- The Washington Times - Saturday, February 19, 2005

PRAGUE — Central and Eastern European political leaders, caught between growing domestic discontent over the war in Iraq and a desire to maintain good relations with Washington, have increasingly adopted a minimalist approach to the continuing conflict.

“They try to do as little as possible for their own political reasons, which is: In a democracy, they want to have popular support,” says Charles Gati, an East European scholar at Johns Hopkins University’s School of Advanced International Studies.

“On the other hand, they want to do something, so they remain favorably regarded by Washington,” he said.

When President Bush put together a coalition to invade Iraq, few governments, and people were more eager to support the United States than the Polish.

The report reflected an affection for America going back to the days of communism and U.S. support for Poland’s pioneering efforts in the 1980s to free itself from Soviet hegemony, but nearly two years after the U.S.-led invasion, public opinion polls show increasing disillusionment among Polish voters because of the relentless insurgency and the realization that Iraq apparently didn’t have weapons of mass destruction (WMD).

“Polish political elites by and large are in favor of keeping the troops in Iraq, [but] 75 percent of public opinion is opposed,” said Konstanty Gebert, a columnist for the country’s most prominent newspaper, Gazeta Wyborcza.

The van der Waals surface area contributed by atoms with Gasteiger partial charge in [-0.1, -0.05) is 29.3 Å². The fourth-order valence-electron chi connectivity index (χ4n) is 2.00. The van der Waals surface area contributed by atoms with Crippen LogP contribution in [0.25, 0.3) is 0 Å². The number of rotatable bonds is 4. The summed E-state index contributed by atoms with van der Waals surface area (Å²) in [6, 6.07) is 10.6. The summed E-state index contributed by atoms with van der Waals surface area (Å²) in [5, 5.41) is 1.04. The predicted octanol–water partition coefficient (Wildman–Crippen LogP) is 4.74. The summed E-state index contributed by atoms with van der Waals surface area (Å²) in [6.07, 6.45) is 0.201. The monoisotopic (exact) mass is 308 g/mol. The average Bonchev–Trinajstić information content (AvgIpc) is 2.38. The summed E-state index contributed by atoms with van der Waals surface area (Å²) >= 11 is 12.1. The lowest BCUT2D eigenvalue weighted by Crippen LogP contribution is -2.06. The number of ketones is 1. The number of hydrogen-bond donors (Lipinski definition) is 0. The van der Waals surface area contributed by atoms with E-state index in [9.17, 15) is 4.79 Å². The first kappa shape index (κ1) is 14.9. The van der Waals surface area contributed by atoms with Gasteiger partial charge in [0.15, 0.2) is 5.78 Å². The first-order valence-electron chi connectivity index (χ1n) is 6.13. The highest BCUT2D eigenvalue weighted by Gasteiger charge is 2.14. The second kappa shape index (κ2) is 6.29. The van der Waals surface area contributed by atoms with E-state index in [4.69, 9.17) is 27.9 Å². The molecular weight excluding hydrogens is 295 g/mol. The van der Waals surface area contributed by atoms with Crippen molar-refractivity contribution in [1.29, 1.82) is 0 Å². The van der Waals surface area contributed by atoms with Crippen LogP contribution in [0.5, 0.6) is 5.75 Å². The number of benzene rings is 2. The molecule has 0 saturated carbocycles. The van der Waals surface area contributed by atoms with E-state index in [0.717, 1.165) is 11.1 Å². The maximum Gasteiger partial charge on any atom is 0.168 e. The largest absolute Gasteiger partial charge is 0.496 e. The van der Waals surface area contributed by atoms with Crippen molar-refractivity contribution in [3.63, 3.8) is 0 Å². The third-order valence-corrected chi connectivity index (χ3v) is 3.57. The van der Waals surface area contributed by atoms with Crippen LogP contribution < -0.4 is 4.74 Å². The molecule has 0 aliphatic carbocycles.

“Most people feel deceived by the reasons given by the U.S. for the war, since no WMD were found,” Mr. Gebert said. “They also believe that the intensity of the Iraqi resistance indicates that we are not liberators, but occupiers and believe it is wrong for us to play that role.”

About 700 of Poland’s 2,450 troops in Iraq are coming home, said Defense Ministry spokesman Col. Piotr Pertek.

“The Polish military presence in Iraq was to provide stabilization to the country and its people,” Col. Pertek said. “Now, after the successful [Iraqi] elections, the reduction of the Polish contingent became possible. Polish engagement will gradually change from stabilization to training mission.”

He would not comment on the decline of public support for Polish troops in Iraq.

Elsewhere in Eastern Europe, Ukraine President Viktor Yushchenko campaigned on a platform to withdraw Ukrainian troops from Iraq. Before Mr. Yushchenko took office — in a bitterly contested election with Prime Minister Viktor Yanukovych” his predecessor, Leonid Kuchma, announced that the country’s 1,600 troops would begin leaving Iraq by March or April.

Late last year, the Hungarian parliament rejected a U.S. request to extend the mission of its 300 troops in Iraq and brought them all home.

The reduction of troops from Eastern Europe is likely to be an issue for President Bush in Europe this week, especially during his stop in Bratislava, Slovakia, for a NATO summit. During his visit, the president will meet leaders from former communist states that since have joined the alliance.